In this course, we shall be discussing Amazon Elastic Load Balancers (ELBs) and how ELBs integrate with other AWS services to help provide high availability, improve performance, and increase security for your applications.
By the end of this course, you will have a greater understanding of:
- ELBs integrations with key AWS services
- ELBs importance to Amazon Kubernetes
Anyone working with AWS Networking will benefit from this course, also if you are:
- Studying for the AWS Networking Specialty certification
- Studying for the AWS Solutions Architect certifications
If you are looking to increase your AWS knowledge, this course is for you.
Before attending this course, you should be familiar with Amazon ELB, including the different ELB types and how they are configured. Experience with AWS services such as CloudFront, WAF, and Global Accelerator is also desirable but not required.
For more information on these services, please see our existing courses:
- Using Elastic Load Balancing & EC2 Auto Scaling to support AWS workloads
- Introduction to DNS & Content Delivery on AWS
- Protecting your Web Apps against common exploits using AWS WAF
- AWS Networking features essential for a solutions architect
- Using Amazon Route 53 to route end users to internet applications
Throughout this course, we will be building on basic ELB integration that our customer ACME has already deployed. ACME has already deployed two EC2 instances in two availability zones within a single VPC. And each instance runs a copy of ACME's website. Right now, they use a single AWS region eu-west-2. In order to make their deployment highly available, they have deployed an application load balancer whose target group includes the two EC2 instances.
In addition, they now need to integrate their load balancer with Route 53. ACME has already configured a public hosted zone in Route 53 in order to resolve their websites domain name to public IP addresses of their EC2 instances. They now want to resolve their domain name to the public name of the application load balancer. To do this, they need to create an Alias record. Alias records map friendly names to the name of AWS services such as load balancers. Alias records are similar to CNAME records but are more efficient when both the zone and resource are hosted in AWS. Here's the example of a Route 53 Alias record. Notice how we have mapped www to the name of the load balancer.
Most websites that you visit today use https to secure communication between your device and the web server hosting your website. To use https, you need to obtain a digital certificate and install it on your web servers or load balancers. The web server or load balancer will then be responsible for data encryption and decryption. When using AWS, we can obtain digital certificates for free from Amazon Certificate manager. Amazon Certificate Manager is a regional service. If you need a certificate for your ELB in eu-west-2, then you should use ACM in the eu-west-2 region. To integrate your ELB with ACM, you request a certificate from ACM. The certificate should contain the names that you need to associate with your website. Here's the example of a certificate request for www.acme.com. Notice that this is a public certificate so it'll be trusted by browsers that we've included the names to be used with the certificate.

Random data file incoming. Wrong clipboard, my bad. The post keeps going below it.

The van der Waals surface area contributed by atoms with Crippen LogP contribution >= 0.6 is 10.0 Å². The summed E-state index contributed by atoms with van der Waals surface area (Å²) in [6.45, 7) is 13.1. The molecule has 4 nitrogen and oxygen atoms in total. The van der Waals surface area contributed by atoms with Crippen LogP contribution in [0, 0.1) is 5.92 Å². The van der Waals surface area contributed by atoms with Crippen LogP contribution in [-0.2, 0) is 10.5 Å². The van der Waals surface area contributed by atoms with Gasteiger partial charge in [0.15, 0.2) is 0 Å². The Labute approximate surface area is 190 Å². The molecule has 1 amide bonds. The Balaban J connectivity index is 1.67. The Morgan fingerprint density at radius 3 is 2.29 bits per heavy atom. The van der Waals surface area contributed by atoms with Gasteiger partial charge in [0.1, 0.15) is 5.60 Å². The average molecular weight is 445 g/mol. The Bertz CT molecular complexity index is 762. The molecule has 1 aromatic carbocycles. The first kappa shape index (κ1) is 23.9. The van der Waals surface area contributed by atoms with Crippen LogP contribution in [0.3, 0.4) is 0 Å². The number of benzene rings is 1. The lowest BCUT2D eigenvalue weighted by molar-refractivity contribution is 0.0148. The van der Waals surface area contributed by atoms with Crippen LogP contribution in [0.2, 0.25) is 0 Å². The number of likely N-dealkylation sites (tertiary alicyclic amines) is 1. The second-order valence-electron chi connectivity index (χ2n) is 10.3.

You can add multiple names that we have to validate certificate to prove we own the domain name by either using DNS validation or email validation. Once the certificate is valid, it's available for use in the selected region. Once the certificate is issued, you can use it with AWS resources in the same region. When using ELB, this means adding a secure listener to your ELB. Here we have an example of an ELB with a http listener. If you select add listener, you can run through the wizard to create secure listener that will use a certificate you've requested from ACM. Now, https can be used to access your website, but instead of the web service being used to encrypt and decrypt data, this work is offloaded to ELB freeing up resources on your web servers. If you want to enforce https access, you can remove the http listener.
Mike has worked in IT since 1997, specializing in networking, storage, and architecture. He's been in cloud computing for the last 8 years, working across several cloud platforms but specializing in AWS. He's been involved in many cloud projects over the years covering migrations, hybrid connectivity, security optimization, networking, and storage architecture.
He gained his first training qualification in 1998 and, about 3 years ago, became an AWS Authorized Champion Instructor. He's delivered AWS cloud courses across Europe for a range of clients, with a focus on Architecture, Security, and Networking. He currently holds certifications for the four biggest cloud vendors, including the AWS Solutions Architect Professional, AWS DevOps Engineer, and AWS Advanced Networking specialty certifications.
He lives in the North of England with his wife Frances and their dog Inca.